Too low a value allows too much electrical current to flow through the pot, exceeding the capability of the Vex controller to supply current. Too high a value does not allow enough current to flow, allowing electrical noise to dominate the desired signal.
Pots are also rated by how many Watts they can safely dissipate: This shouldn’t be a concern in this case, but anything less than 2 watts is fine. No harm with larger values, but these tend to be expensive and large. I use 1/2 watt pots that cost about a dollar.
Pots have three terminals: The ones at each end are connected across the resistance material inside the pot, and the terminal in the middle is connected to the ‘wiper’, the little brush-like thing that moves across the resistance material as you turn the shaft. This means that the resistance varies between one of the end terminals and the center terminal (from near zero to the maximum) as you turn the shaft.
So, if you connect the left-most terminal and the center terminal to an ohm meter, the resistance will increase as you turn the shaft clockwise. If you connect the right-most terminal and the center terminal, the resistance will decrease as you turn the shaft clockwise.
To connect a potentiometer to a Vex controller, you need three wires: one on each terminal. To measure the pot’s resistance at a certain position, you put a voltage across the entire resistance and then measure the voltage at an in-between point. What you do is put a voltage across the two outer terminals, and use the center terminal to measure the voltage the wiper ‘sees’ at that point in the rotation. This voltage varies between about 0 volts to about whatever voltage you are supplying.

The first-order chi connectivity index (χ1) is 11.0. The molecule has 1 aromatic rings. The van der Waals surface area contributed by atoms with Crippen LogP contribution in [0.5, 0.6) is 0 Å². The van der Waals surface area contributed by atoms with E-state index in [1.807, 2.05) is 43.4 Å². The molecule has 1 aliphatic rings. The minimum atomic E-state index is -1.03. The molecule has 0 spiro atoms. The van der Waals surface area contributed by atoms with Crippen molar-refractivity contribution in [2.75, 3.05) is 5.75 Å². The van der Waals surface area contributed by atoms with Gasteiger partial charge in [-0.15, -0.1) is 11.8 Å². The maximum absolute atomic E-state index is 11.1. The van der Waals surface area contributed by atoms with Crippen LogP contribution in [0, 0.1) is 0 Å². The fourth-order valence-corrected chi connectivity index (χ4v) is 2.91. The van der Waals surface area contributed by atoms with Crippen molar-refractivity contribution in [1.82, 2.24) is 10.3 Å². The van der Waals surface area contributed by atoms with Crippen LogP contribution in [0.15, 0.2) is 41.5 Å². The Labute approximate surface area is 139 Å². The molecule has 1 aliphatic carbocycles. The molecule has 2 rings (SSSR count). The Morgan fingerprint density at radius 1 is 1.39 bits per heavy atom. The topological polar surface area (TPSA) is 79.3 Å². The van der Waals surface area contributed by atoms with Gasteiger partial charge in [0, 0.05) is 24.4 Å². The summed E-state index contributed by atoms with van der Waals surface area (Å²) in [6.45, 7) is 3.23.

From the Vex controller, the black wire is Ground (0 volts), the Red wire is +5 volts, and the white wire is the return signal. You must set up the controller “Analog/Digital” port as an Analog Input (I suggest Port 1).
Make a PWM-type cable that plugs into the Vex controller on one end, and connects to the pot on the other end. The black wire goes to one end of the pot, the red to the other end, and the white to the middle. If you find the value increases when you turn the shaft in a certain direction and you want it to decrease instead, just swap the red and black wires on the pot.
The terminals on the Vex controller can’t be changed around, so make sure you use a Vex sensor (like a bump switch) to see which side gets the black wire and which gets the white. The red is always in the middle.
As you get the analog input value in your program, you will see it vary between about 0 and about 1024. This can be used to do something in your program.
That’s the electrical part of the info. To interface a typical pot’s 1/4" round shaft to a Vex 1/8" square shaft, you can:
- Make a square hole to round hole adapter of some type
- Cut a 1/8 slot in the shaft, put in the axle, and tape/glue/heat-shrink it in place
- Glue them so they rotate together (but might not be durable)
- File the end of the pot shaft to a 1/8" square shaft
- Or anything else you might think of
Good luck, and ask more questions now that you have some basic info.